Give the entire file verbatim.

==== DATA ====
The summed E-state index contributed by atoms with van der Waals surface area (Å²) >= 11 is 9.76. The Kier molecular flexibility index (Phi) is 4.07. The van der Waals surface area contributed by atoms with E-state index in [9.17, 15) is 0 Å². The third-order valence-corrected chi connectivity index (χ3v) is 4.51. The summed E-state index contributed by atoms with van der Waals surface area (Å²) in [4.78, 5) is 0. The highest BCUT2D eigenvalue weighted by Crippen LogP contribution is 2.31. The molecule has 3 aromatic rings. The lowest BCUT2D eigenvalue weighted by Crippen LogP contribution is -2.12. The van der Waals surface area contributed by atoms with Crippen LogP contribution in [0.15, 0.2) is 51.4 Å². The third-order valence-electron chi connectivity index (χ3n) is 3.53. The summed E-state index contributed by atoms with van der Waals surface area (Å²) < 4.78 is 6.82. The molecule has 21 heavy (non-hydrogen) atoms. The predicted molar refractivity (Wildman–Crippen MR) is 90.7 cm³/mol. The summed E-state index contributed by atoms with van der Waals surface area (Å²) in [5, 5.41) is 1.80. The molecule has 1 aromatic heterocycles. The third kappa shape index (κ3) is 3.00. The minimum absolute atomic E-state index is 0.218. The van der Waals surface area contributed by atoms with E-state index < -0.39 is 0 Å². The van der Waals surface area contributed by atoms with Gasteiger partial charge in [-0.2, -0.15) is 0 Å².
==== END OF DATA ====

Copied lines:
The summed E-state index contributed by atoms with van der Waals surface area (Å²) >= 11 is 9.76. The Kier molecular flexibility index (Phi) is 4.07. The van der Waals surface area contributed by atoms with E-state index in [9.17, 15) is 0 Å². The third-order valence-corrected chi connectivity index (χ3v) is 4.51. The summed E-state index contributed by atoms with van der Waals surface area (Å²) in [4.78, 5) is 0. The highest BCUT2D eigenvalue weighted by Crippen LogP contribution is 2.31. The molecule has 3 aromatic rings. The lowest BCUT2D eigenvalue weighted by Crippen LogP contribution is -2.12. The van der Waals surface area contributed by atoms with Crippen LogP contribution in [0.15, 0.2) is 51.4 Å². The third-order valence-electron chi connectivity index (χ3n) is 3.53. The summed E-state index contributed by atoms with van der Waals surface area (Å²) < 4.78 is 6.82. The molecule has 21 heavy (non-hydrogen) atoms. The predicted molar refractivity (Wildman–Crippen MR) is 90.7 cm³/mol. The summed E-state index contributed by atoms with van der Waals surface area (Å²) in [5, 5.41) is 1.80. The molecule has 1 aromatic heterocycles. The third kappa shape index (κ3) is 3.00. The minimum absolute atomic E-state index is 0.218. The van der Waals surface area contributed by atoms with E-state index < -0.39 is 0 Å². The van der Waals surface area contributed by atoms with Gasteiger partial charge in [-0.2, -0.15) is 0 Å².